APIs Can Be a Pain
A new blog post by Subbu Allamaraju discusses drawbacks of the current APIs implementations and ways to improve them.
According to Allamaraju, the following are the main problems that an API user is facing today:
The interface mismatch. Because APIs are created by a provider, they typically reflect the producer’s point of view - maximize use and reuse is the most common feature across all consumers APIs. This typically leads to creation of fairly granular APIs that allow every consumer to invoke any subset of these APIs in any sequence to fulfill his goals.
In this process, [the provider is] bound to tradeoff special requirements of consumers and try to stick to a common denominator. This creates a mismatch between what the consumer needs and what [the provider is] offering.
Writing client code is slow, repetitive and verbose. Using granular APIs generates multiple API calls results of which need to be aggregated.
Unless you got canned SDKs for these APIs, writing code to make 2*n HTTP requests and process the responses can take a while.
On top of that, for every API invocation, a client also needs to build requests and parse responses.
Getting enhancements from a provider slows one down. Because API providers support many consumers and work on their own schedules, that are often quite different from consumer’s schedule, it is typically hard to synchronized specific client’s requirements with provider’s schedule. Moreover, because providers are typically measured on API reuse, building one-off API for a specific consumer is typically hard to justify..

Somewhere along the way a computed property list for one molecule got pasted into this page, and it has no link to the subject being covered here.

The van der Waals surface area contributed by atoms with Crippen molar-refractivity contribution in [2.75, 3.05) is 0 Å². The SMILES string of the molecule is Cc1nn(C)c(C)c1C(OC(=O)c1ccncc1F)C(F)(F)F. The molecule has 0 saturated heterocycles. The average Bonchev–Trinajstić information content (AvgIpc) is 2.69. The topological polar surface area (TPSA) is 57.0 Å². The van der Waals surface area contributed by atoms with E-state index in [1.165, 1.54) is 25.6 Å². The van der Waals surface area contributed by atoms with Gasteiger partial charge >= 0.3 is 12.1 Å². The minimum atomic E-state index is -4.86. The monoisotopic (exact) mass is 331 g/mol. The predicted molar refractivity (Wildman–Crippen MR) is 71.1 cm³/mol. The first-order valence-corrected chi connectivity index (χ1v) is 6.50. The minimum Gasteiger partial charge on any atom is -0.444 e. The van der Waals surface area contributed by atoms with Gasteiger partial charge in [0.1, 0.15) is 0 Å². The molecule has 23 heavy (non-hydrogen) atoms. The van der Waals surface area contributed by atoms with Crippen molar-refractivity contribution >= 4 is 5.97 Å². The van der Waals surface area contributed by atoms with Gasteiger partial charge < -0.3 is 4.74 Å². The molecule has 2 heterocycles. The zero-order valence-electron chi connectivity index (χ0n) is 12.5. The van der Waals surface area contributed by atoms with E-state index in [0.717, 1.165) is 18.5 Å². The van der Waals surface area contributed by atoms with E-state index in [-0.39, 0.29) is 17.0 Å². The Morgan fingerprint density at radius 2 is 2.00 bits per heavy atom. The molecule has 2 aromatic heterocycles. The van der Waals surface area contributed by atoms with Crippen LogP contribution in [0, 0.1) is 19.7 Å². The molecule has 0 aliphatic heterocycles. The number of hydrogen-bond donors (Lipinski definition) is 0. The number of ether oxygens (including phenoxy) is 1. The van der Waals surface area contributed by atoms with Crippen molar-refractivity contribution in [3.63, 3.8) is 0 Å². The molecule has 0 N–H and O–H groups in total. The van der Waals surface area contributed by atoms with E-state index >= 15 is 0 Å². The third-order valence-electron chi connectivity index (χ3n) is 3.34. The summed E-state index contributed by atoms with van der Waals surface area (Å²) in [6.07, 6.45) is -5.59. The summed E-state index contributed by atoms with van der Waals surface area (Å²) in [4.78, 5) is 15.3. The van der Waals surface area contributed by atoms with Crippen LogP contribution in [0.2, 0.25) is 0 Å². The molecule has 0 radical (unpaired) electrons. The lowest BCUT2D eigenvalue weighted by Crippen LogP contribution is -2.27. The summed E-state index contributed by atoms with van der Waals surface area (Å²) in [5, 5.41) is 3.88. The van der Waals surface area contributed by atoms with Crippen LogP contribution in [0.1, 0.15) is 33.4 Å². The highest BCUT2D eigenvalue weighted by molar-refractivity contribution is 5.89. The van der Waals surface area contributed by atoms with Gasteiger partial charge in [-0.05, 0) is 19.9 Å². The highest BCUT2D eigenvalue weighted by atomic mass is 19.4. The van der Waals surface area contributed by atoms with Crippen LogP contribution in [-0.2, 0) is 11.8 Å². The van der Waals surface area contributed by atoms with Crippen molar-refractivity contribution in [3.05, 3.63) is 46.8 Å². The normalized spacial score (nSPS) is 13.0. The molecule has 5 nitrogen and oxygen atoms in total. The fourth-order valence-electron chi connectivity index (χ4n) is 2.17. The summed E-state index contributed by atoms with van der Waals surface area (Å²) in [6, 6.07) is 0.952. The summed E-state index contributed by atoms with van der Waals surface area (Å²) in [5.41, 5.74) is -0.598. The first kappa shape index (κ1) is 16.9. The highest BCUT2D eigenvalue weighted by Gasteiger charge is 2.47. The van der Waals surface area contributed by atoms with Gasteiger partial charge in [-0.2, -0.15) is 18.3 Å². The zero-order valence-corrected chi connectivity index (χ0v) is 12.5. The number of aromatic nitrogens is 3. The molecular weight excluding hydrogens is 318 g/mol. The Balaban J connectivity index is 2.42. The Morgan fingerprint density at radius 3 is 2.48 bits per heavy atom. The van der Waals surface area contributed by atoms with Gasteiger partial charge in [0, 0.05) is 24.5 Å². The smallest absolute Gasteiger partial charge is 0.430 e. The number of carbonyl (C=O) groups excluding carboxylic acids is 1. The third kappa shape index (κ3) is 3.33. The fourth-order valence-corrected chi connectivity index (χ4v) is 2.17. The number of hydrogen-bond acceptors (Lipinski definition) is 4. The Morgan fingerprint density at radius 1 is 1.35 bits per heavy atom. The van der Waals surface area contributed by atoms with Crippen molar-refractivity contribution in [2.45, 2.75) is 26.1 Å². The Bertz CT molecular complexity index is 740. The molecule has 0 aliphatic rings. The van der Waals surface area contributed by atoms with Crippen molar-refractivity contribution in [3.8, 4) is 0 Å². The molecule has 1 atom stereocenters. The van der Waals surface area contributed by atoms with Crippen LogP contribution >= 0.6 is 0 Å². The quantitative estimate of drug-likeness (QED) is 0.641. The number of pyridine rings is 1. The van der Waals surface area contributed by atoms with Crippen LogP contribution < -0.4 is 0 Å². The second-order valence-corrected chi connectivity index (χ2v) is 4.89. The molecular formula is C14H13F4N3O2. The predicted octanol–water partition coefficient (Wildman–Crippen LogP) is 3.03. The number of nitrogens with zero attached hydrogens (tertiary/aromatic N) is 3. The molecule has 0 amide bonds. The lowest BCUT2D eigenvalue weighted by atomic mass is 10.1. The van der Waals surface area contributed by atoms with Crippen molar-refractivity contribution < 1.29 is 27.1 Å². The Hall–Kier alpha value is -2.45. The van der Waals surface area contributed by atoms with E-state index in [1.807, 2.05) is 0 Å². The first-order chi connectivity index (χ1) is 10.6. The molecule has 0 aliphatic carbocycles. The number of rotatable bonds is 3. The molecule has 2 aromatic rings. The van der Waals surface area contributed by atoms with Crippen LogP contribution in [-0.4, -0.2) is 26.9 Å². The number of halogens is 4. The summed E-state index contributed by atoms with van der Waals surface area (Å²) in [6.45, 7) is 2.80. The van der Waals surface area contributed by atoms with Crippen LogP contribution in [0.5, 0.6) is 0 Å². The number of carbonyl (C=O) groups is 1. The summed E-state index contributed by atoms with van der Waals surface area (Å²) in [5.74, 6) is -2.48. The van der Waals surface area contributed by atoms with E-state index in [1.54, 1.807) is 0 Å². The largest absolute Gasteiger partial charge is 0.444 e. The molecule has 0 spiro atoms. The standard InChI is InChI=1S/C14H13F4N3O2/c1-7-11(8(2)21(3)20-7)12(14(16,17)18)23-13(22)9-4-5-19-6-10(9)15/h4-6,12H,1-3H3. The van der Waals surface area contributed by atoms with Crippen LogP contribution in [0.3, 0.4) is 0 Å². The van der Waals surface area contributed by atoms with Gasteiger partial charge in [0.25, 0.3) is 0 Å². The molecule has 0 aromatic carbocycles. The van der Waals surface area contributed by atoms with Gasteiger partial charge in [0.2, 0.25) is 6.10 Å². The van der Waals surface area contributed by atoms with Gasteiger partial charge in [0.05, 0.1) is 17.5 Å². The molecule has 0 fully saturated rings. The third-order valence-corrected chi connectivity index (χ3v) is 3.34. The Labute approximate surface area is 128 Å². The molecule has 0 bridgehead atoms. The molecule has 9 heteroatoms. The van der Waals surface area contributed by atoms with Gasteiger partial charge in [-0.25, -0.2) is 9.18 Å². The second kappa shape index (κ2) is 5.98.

API requests are often chatty. Executing a chatty client, one making multiple HTTP calls, usually leads to both significant performance degradation and network over utilization. It is intuitively obvious that from both performance and network utilization point of view, using a less granular APIs is a better approach.
Consistent RESTful APIs don’t matter as much as we think. Although ideally it would be nice to see consistency across APIs implementation, the most important feature an API should provide, according to Allamaraju, is interoperability:
I would rather spend my time enabling interoperability than preaching for consistency.
Summarizing, Allamaraju noted:
The [main] client app’s challenges are aggregation, parallelization, and orchestration of forks and joins.
So how can this problem be solved? Allamaraju mentioned that
...at eBay, my team has been working on a new platform to simplify use cases like the above:
- Bring down number of lines of code to call APIs
- Automatically orchestrate API calls as needed
- Create new consumer-centric APIs that wrap existing producer-centric APIs
- Cut down bandwitdh usage and latency
Allamaraju is not the only one suggesting such a platform. During QCon SF, Daniel Jacobson from NetFlix presented a similar solution currently implemented there.
The solution proposed by Allamaraju and Jacobson make perfect sense, but one has to wonder what is different from Enterprise Service Bus (ESB),that was touted as one of the main reasons of SOA’s failure? Or the problem was not ESB but its improper usage? Or was it a generally good pattern that now is getting a second chance?
Fix the title
There are other types of APIs do you know?
Re: Fix the title
Since when are REST APIs the only APIs?
REST + API = Oxymoron
Web API is probably a better term to use.
You need metadata to describe service interfaces (WSDL, oData, etc) without metadata and tooling you are wasting your precious time on plumbing code.
Recently I wrote two 'REST' clients where each client took about 3 days of effort to just get the plumbing code right. With something like WSDL, I would have been done in a few minutes.
WSDL-based interfaces suffer from the tightness that is inherent in XML Schema (i.e. it is hard to build open content schema models). Unfortunately, the world has wasted too much time in fruitless REST-vs-SOAP debates; we could have spent that energy building better Service API methods and tools.
Re: REST + API = Oxymoron
I think that simple ways to build clients (as we do with WSDL) is the point.
Olav Maassen, Liz Keogh & Chris Matts Mar 08, 2014